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Former Tory donor Scott's bankruptcy extended

A tycoon who funded the Scottish Tories has had his bankruptcy extended by a sheriff following claims his court evidence was "extraordinary" and not "credible".

Malcolm Scott's sequestration will last for another 10 months and he now faces a government watchdog probe into his conduct.

Until last year, the Fettes-educated businessman donated at least £1.6m to the Conservatives and was the Scottish party's treasurer.

He was a close political ally of Foreign Secretary William Hague, allowed Prime Minister David Cameron use of his private jet, and was heavily tipped for a peerage.

However, his grain and property empire went bust spectacularly, owing creditors millions of pounds.

Scott was made bankrupt last year, as were his parents who tried to underwrite their son's debts.

A court hearing was then triggered after creditors became convinced that the tycoon had not disclosed all his assets.

The creditors wanted a sheriff to defer the discharge of Scott's bankruptcy by 22 months, in order to pursue the investigation into his assets. Under oath, Scott claimed he sold a Range Rover for nearly £10,000 in cash shortly before his sequestration.

However, he said that his wife and a "builder called Dougie" had taken the cash in a box to a friend's house for safe-keeping, after which it disappeared.

He told the court: "Someone turned up at [the friend's] door and said 'I've come to pick up the box'."

Ranald Macpherson, the solicitor-advocate representing the creditors, said the way the money went missing was "not a credible story".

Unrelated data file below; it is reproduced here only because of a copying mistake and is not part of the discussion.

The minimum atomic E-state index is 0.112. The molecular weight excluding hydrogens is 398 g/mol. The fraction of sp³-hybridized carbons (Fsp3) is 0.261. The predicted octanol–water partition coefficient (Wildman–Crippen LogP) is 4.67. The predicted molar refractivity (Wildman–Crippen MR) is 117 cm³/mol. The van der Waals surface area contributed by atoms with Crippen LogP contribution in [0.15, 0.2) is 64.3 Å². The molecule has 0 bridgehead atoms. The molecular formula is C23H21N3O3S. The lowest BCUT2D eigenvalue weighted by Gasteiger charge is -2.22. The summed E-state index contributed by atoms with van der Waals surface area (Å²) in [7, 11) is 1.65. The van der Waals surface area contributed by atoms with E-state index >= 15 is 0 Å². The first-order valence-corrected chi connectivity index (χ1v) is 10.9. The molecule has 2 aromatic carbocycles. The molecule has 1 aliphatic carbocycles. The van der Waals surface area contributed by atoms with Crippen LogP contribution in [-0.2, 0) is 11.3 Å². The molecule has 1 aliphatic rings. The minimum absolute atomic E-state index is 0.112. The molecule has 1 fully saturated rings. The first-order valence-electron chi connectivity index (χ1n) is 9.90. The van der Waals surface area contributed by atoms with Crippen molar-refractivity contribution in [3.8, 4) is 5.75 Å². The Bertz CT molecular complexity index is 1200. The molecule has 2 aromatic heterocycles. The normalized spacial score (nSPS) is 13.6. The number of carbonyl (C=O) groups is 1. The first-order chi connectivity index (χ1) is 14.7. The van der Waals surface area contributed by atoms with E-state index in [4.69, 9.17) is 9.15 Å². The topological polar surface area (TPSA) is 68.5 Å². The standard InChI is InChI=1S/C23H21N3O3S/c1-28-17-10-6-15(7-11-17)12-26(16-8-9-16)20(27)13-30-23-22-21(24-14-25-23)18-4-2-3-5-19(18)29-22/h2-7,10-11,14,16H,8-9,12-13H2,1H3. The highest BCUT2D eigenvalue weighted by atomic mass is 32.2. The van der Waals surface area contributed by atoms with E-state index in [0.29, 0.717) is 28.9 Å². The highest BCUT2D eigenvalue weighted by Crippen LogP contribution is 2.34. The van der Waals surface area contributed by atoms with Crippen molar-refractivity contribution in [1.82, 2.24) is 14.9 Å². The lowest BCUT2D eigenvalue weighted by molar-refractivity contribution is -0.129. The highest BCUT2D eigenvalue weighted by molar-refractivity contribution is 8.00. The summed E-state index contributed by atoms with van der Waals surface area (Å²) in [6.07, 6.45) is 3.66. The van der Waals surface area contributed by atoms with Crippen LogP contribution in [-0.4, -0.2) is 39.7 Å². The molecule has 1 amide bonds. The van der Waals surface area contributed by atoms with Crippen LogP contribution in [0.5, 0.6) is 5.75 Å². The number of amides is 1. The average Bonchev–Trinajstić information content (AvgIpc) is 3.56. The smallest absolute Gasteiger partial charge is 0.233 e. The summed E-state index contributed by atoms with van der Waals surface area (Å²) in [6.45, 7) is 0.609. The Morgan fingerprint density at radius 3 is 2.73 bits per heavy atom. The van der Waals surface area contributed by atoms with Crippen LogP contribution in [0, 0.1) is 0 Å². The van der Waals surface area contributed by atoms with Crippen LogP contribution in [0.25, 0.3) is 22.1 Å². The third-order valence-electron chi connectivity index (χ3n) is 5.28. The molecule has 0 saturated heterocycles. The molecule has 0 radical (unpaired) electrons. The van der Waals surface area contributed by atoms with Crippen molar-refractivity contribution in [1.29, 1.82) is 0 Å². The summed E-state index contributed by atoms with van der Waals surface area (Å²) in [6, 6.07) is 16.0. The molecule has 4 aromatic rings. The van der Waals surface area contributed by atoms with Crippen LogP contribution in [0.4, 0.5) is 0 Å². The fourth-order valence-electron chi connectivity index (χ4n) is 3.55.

He added that it was "extraordinary" the money had been given to an individual whose surname was not known to the tycoon.

Scott also claimed his former nine-bedroom mansion in Kirknewton had been "ransacked" before his bankruptcy. His wife confirmed the burglary in court, but said the house had not been "trashed in any way".

Macpherson asked Scott: "Are there any items you claimed were stolen, but you subsequently sold?"

He replied: "I had nothing to do with that."

The solicitor advocate said there were "clear contradictions" in the evidence of the Scotts and asked the sheriff to "question indeed whether any burglary took place".

In his judgment, Sheriff Holligan said of Scott that "certain assets were not disclosed" during the sequestration process.

He also described the Range Rover sale and loss of assets from the mansion as "unusual".

The Sheriff added that the "apparent mismatch" between Scott's former standard of living and the value of identified assets is "almost bound to fuel suspicions as to non-disclosure".

He stated: "I cannot conclude that the disclosure and cooperation of the debtor so far is of sufficient quality and quantity to justify an immediate discharge."

The Sheriff delayed the discharge of Scott's bankruptcy until September next year.

The Trustee in the case, Blair Nimmo of KPMG, has also applied for a Bankruptcy Restriction Order to be placed on Scott.

His parents' sequestrations have been discharged.

Labour MP Graeme Morrice said: "Extending a sequestration is not done lightly. Scottish Tory leader Ruth Davidson has to order an inquiry into all the decisions made when Malcolm Scott was her party's treasurer."

Scott could not be contacted.

A spokesman for the Scottish Tories said: "These are private matters for Mr Scott. He is no longer involved with the party."

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